Sometimes our own insecurities cause us to be suspicious, territorial and controlling. Deciding to believe the best in my friends and expecting them to believe the best in me has infused my relationships with love.

Friendship Philosophy #3: Just Go

This is a personal directive that has shifted over the years depending on my life circumstances, but I noticed decades ago that I rarely regret going to dinner or on the trip or to the party. And often, I do regret not going.

There are always reasons not to go: finances or a breastfeeding baby or a calendar conflict are legitimate excuses to bow out of anything. And sometimes we may need the self-care that comes with not going. But when we do go—even if it costs us some sleep or some money or is inconvenient—our very presence opens the door to connection and memory-making and being known as a person who shows up.

I put a high priority on the milestones in life, like weddings and funerals and other major events. I’ve decided that I must just go to those things, and unless there’s a glaring reason to do so, I will not weigh the pros and cons or agonize over that decision. Our presence does matter. There is a spiritual communion among friends when you show up for the big moments.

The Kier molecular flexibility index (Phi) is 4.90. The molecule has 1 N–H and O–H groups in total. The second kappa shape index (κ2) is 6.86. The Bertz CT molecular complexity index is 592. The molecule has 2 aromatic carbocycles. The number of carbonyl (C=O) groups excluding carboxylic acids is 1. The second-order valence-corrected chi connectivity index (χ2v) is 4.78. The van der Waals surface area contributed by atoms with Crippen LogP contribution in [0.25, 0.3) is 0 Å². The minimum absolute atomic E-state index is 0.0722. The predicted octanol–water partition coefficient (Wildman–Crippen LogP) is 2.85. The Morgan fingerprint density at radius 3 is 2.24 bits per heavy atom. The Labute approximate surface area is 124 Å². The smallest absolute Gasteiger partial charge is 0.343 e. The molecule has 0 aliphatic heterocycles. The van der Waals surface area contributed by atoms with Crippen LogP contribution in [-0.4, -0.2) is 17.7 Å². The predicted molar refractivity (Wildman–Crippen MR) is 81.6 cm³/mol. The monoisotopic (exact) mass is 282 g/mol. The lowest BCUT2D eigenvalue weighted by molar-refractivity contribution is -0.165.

What about the smaller stuff? Grabbing coffee, a last-minute double date, a dinner or a walk or a football game watch party? Sometimes I think we wait for the “perfect” opportunity to be joyfully spontaneous, but that’s just not going to happen. When a casual plan starts to come together, you may not love the choice of restaurant or everyone else who is invited or the last-minute timing. Ask yourself if you’ll regret not going, and be honest about how much your attendance or absence will affect your relationships.

Just go! Err on the side of relationship.

These are the philosophies that are most important to my friendships, and once I’d clarified them, it made many relationship decisions easier.

Brainstorm some of your own friendship philosophies, guideposts, or principles. Think about behaviors and rules you’re already abiding by (such as always picking up when friends call or taking them out for a birthday lunch each year), and go from there. You may decide that some of your friendship habits are ready for a refresh.

Committing friendship philosophies to paper is by no means a requirement to strengthening your own relationships, but it was a helpful exercise for me. If you just have no idea where to start, pay attention to your friendships over the next few weeks or months, and notice what works well and what could use some improvement.

Taken from The Life Council by Laura Tremaine. Copyright © 2023 by Laura Tremaine. Used by permission of Zondervan. www.zondervan.com.